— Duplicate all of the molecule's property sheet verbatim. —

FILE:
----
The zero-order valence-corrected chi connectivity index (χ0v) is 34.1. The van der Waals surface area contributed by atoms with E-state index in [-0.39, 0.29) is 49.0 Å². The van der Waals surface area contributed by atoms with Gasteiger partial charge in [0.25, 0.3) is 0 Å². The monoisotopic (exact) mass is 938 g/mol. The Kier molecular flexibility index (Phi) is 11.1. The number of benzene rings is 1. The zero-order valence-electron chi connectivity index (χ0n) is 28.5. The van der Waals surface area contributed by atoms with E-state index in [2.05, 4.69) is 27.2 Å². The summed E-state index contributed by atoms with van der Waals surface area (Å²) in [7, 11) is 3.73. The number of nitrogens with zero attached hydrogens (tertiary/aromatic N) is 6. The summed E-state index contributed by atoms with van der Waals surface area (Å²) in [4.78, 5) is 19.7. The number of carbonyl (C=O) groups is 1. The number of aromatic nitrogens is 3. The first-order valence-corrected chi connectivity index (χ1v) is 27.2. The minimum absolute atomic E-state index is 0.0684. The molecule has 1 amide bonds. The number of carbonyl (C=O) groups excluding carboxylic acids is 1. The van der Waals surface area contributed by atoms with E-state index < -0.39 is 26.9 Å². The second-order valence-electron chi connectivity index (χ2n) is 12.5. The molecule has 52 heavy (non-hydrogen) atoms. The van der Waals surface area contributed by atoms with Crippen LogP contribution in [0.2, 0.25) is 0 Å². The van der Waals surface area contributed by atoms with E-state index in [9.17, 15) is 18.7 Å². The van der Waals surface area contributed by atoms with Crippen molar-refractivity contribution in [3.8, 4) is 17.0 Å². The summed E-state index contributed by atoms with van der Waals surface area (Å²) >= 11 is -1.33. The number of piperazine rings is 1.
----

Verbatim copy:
The zero-order valence-corrected chi connectivity index (χ0v) is 34.1. The van der Waals surface area contributed by atoms with E-state index in [-0.39, 0.29) is 49.0 Å². The van der Waals surface area contributed by atoms with Gasteiger partial charge in [0.25, 0.3) is 0 Å². The monoisotopic (exact) mass is 938 g/mol. The Kier molecular flexibility index (Phi) is 11.1. The number of benzene rings is 1. The zero-order valence-electron chi connectivity index (χ0n) is 28.5. The van der Waals surface area contributed by atoms with E-state index in [2.05, 4.69) is 27.2 Å². The summed E-state index contributed by atoms with van der Waals surface area (Å²) in [7, 11) is 3.73. The number of nitrogens with zero attached hydrogens (tertiary/aromatic N) is 6. The summed E-state index contributed by atoms with van der Waals surface area (Å²) in [4.78, 5) is 19.7. The number of carbonyl (C=O) groups is 1. The number of aromatic nitrogens is 3. The first-order valence-corrected chi connectivity index (χ1v) is 27.2. The minimum absolute atomic E-state index is 0.0684. The molecule has 1 amide bonds. The number of carbonyl (C=O) groups excluding carboxylic acids is 1. The van der Waals surface area contributed by atoms with E-state index < -0.39 is 26.9 Å². The second-order valence-electron chi connectivity index (χ2n) is 12.5. The molecule has 52 heavy (non-hydrogen) atoms. The van der Waals surface area contributed by atoms with Crippen LogP contribution in [0.2, 0.25) is 0 Å². The van der Waals surface area contributed by atoms with E-state index in [9.17, 15) is 18.7 Å². The van der Waals surface area contributed by atoms with Crippen molar-refractivity contribution in [3.8, 4) is 17.0 Å². The summed E-state index contributed by atoms with van der Waals surface area (Å²) >= 11 is -1.33. The number of piperazine rings is 1.